Between 2001 and 2011, the nonprofit sector increased 25 percent. Their growth rate now exceeds that of both the business and government sectors. It’s a massive business, with approximately $316 billion given away in 2012 in the United States alone’’, but on the contrary inequality is increasing. (Buffett, NY Times, 2013).
Today’s private investment is capital for profit, and profit for further investment of infinite profit. The private sector is devoted only to profit and is liable to pay tax. The amount of tax is a matter of whether they are honest enough, because the private sector does always bargain to gain more. Profit sometimes can be rude. Profit, now, is the sole motto of private investment. That’s why investors seem hesitant to care for the need of poor. They claim to pay their fair share of tax and believe that this is sufficient. Due to their rude but essential nature (of excessive emphasis on profits) the rich are misunderstood by the poor, as they themselves always misunderstand the poor. This conflict may surface by any time in the form of costly instability. Figure 1 may help to illustrate:
Without profit or capital, investment is not possible. Profit is the source of perennial capital, which is left over from consumption. Consumption is essential to encourage business. So, the private sector does believe in consumerism–the consumer works like the battery of a torch to produce light. Finally, considering profit, welfare comes in always as a least priority.
This is the philosophy of today’s globalization. As a result, society is being extremely divided into haves and have nots. Now, it is strongly felt that something needs to be done to create justice and equality.
Philanthropy was originally treated as a source of ‘tax exemption’, rather than as a means of reducing inequality. Stanford professor Rob Reich wrote that ‘‘without significant progress in easing disparity, philanthropy will have a very hard time continuing to justify its tax- privileged’’. Today, incorporating philanthropy into business is about developing a strategy to cover values of the organization and exemption of taxation. If private sector is earning by using limited resources then they have to think about welfare as well. Suggestions have subsequently been made as to how philanthropy can work to reduce inequality.
Strong desire for philanthropy
Because of the need of quick reform, philanthropy is being viewed as a potential tool to reduce inequality. Former US President and founder of the Clinton Foundation, Bill Clinton, wrote in Finance and Development that ‘‘We need to find new ways to extend the circle of opportunity…with systems, infrastructure, and networks that enable growth…it enhances the stability of societies, and equally important, it shifts the work of the international aid community from philanthropy to partnerships.’’ In his recent article, World Bank President Jim Yong Kim argued ‘‘how the rich live, is now out… And all of us — all 7 billion of us — face an impending disaster from climate change if we do not act today with a plan equal to the challenge.’’ Nemat Shafik, Deputy Managing Director of IMF, highlighted that income inequality has widened, chronic unemployment and pervasive underemployment have escalated, populations are growing unevenly and climate change is worsening, and further she said that ‘’By 2050, the global economy must provide food and jobs for more than 9 billion people, 85 percent of whom will live in what are now developing countries. A new agenda needs to be truly global in scope, relevant to all in its goals, and realistic in how it assigns responsibilities—to advanced, emerging market, and developing economies. Philanthropy could be a truly global agenda.’’ Because of inequality, Stiglitz says that ‘‘the darkest sides of the market economy that came to the light were the large and growing inequality, … we can achieve our fundamental values, with more opportunity, higher total income, a stronger democracy and higher living standard … by political decisions’’. The CEO of Unilever Paul Polman et al. wrote that ‘‘The capitalist threat to capitalism…Addressing the failures of modern capitalism will require strong leadership and extensive cooperation between businesses, governments, and NGOs.’’ ProjectSyndicate). Jim O’Neill forecasts BRICs would be the most powerful bloc by 2050. (Wagle)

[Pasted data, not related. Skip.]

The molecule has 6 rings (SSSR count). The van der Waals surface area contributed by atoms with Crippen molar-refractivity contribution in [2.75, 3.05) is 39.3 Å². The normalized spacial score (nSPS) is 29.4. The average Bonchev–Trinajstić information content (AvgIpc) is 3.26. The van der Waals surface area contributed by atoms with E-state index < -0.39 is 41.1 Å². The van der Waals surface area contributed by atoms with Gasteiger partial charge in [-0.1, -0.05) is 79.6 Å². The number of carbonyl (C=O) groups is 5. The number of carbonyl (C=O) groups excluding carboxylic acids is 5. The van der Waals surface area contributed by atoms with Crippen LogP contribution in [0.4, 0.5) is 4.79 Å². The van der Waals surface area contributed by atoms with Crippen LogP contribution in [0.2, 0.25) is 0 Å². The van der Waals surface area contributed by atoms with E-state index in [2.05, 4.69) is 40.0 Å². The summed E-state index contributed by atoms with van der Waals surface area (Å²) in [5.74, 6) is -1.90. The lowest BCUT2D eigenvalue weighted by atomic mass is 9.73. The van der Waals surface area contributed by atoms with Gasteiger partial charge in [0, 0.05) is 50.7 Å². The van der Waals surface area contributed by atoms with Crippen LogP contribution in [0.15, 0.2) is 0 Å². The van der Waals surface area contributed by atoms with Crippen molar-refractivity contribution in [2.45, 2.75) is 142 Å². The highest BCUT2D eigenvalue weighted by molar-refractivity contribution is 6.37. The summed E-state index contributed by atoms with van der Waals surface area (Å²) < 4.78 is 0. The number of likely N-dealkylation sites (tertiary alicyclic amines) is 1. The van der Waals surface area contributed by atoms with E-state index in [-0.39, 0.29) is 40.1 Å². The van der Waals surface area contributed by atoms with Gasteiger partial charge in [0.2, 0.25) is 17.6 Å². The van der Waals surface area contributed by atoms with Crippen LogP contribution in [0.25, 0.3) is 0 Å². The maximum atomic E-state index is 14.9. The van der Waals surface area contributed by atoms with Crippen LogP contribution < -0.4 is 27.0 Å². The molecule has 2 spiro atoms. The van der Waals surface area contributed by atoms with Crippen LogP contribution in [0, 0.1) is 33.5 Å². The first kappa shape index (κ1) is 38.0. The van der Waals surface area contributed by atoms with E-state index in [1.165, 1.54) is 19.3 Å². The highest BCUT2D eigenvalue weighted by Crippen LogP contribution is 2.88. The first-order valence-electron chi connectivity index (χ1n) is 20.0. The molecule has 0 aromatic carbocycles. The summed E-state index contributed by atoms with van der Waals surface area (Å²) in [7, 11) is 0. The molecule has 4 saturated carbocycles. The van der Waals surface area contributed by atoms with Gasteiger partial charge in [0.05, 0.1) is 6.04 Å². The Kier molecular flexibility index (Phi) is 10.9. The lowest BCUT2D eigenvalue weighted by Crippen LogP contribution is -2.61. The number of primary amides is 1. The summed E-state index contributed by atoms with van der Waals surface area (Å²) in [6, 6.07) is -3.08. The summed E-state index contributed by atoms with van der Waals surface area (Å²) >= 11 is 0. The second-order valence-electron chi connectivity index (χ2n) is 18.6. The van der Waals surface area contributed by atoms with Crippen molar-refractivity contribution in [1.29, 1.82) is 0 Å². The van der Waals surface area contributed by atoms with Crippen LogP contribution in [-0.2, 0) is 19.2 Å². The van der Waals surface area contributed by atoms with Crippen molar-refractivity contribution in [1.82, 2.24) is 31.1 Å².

A realization of the true scope of the problem, and the things that need to be addressed by the core group of the Washington Consensus–especially from the USA, the IMF and the World bank–provides us with the best hope for the future. Change is possible, and will be much to easier effect, if these parties work together in a democratic manner.
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Making philanthropy work
Recent divisions of the richest and the poorest are the result of globalization. Now, the richest have a strong attachment to employment, investment and the economy as a whole. They did nothing wrong, just played the game of investment offered by the state. Even though, the richest are not safe where poor and hungry neighbours spend their nights without food. Much of the inequality that exists today is a result of government policy, both what the government does and what it doesn’t do (Stiglitz 2012). For the well being of rich and poor, rational equality is a minimum condition for socio-economic sustainability.